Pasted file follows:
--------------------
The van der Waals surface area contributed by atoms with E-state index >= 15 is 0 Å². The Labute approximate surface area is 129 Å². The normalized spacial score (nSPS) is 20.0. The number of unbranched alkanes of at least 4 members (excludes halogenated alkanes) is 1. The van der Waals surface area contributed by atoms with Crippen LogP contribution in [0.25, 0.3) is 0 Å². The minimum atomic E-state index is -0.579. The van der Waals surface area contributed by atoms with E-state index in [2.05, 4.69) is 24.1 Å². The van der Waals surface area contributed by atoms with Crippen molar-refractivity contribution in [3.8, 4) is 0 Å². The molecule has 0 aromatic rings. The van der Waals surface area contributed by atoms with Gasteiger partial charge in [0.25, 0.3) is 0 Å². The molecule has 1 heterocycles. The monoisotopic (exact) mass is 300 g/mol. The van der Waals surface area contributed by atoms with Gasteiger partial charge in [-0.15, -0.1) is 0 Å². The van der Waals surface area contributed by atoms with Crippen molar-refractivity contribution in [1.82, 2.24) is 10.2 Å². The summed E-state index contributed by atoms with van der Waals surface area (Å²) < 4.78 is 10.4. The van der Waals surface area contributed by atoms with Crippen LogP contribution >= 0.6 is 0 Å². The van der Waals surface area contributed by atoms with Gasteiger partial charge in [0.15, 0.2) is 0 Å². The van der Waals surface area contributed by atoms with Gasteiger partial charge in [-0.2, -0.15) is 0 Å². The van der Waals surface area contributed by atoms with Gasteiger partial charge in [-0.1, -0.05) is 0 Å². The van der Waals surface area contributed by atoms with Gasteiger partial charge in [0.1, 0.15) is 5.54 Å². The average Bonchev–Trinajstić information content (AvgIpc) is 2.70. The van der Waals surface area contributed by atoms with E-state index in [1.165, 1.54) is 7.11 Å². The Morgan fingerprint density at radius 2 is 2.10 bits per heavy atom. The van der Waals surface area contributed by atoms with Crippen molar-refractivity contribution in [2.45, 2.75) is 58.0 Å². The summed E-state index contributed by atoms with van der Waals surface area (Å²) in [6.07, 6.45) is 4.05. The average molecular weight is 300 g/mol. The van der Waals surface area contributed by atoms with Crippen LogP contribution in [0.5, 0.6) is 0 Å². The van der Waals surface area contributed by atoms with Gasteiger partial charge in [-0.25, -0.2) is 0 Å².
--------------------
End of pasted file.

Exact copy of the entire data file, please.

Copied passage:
The van der Waals surface area contributed by atoms with E-state index >= 15 is 0 Å². The Labute approximate surface area is 129 Å². The normalized spacial score (nSPS) is 20.0. The number of unbranched alkanes of at least 4 members (excludes halogenated alkanes) is 1. The van der Waals surface area contributed by atoms with Crippen LogP contribution in [0.25, 0.3) is 0 Å². The minimum atomic E-state index is -0.579. The van der Waals surface area contributed by atoms with E-state index in [2.05, 4.69) is 24.1 Å². The van der Waals surface area contributed by atoms with Crippen molar-refractivity contribution in [3.8, 4) is 0 Å². The molecule has 0 aromatic rings. The van der Waals surface area contributed by atoms with Gasteiger partial charge in [0.25, 0.3) is 0 Å². The molecule has 1 heterocycles. The monoisotopic (exact) mass is 300 g/mol. The van der Waals surface area contributed by atoms with Gasteiger partial charge in [-0.15, -0.1) is 0 Å². The van der Waals surface area contributed by atoms with Crippen molar-refractivity contribution in [1.82, 2.24) is 10.2 Å². The summed E-state index contributed by atoms with van der Waals surface area (Å²) < 4.78 is 10.4. The van der Waals surface area contributed by atoms with Crippen LogP contribution >= 0.6 is 0 Å². The van der Waals surface area contributed by atoms with Gasteiger partial charge in [0.15, 0.2) is 0 Å². The van der Waals surface area contributed by atoms with Gasteiger partial charge in [-0.2, -0.15) is 0 Å². The van der Waals surface area contributed by atoms with Gasteiger partial charge in [-0.1, -0.05) is 0 Å². The van der Waals surface area contributed by atoms with Gasteiger partial charge in [0.1, 0.15) is 5.54 Å². The average Bonchev–Trinajstić information content (AvgIpc) is 2.70. The van der Waals surface area contributed by atoms with E-state index in [1.165, 1.54) is 7.11 Å². The Morgan fingerprint density at radius 2 is 2.10 bits per heavy atom. The van der Waals surface area contributed by atoms with Crippen molar-refractivity contribution in [2.45, 2.75) is 58.0 Å². The summed E-state index contributed by atoms with van der Waals surface area (Å²) in [6.07, 6.45) is 4.05. The average molecular weight is 300 g/mol. The van der Waals surface area contributed by atoms with Crippen LogP contribution in [0.5, 0.6) is 0 Å². The van der Waals surface area contributed by atoms with Gasteiger partial charge in [-0.25, -0.2) is 0 Å².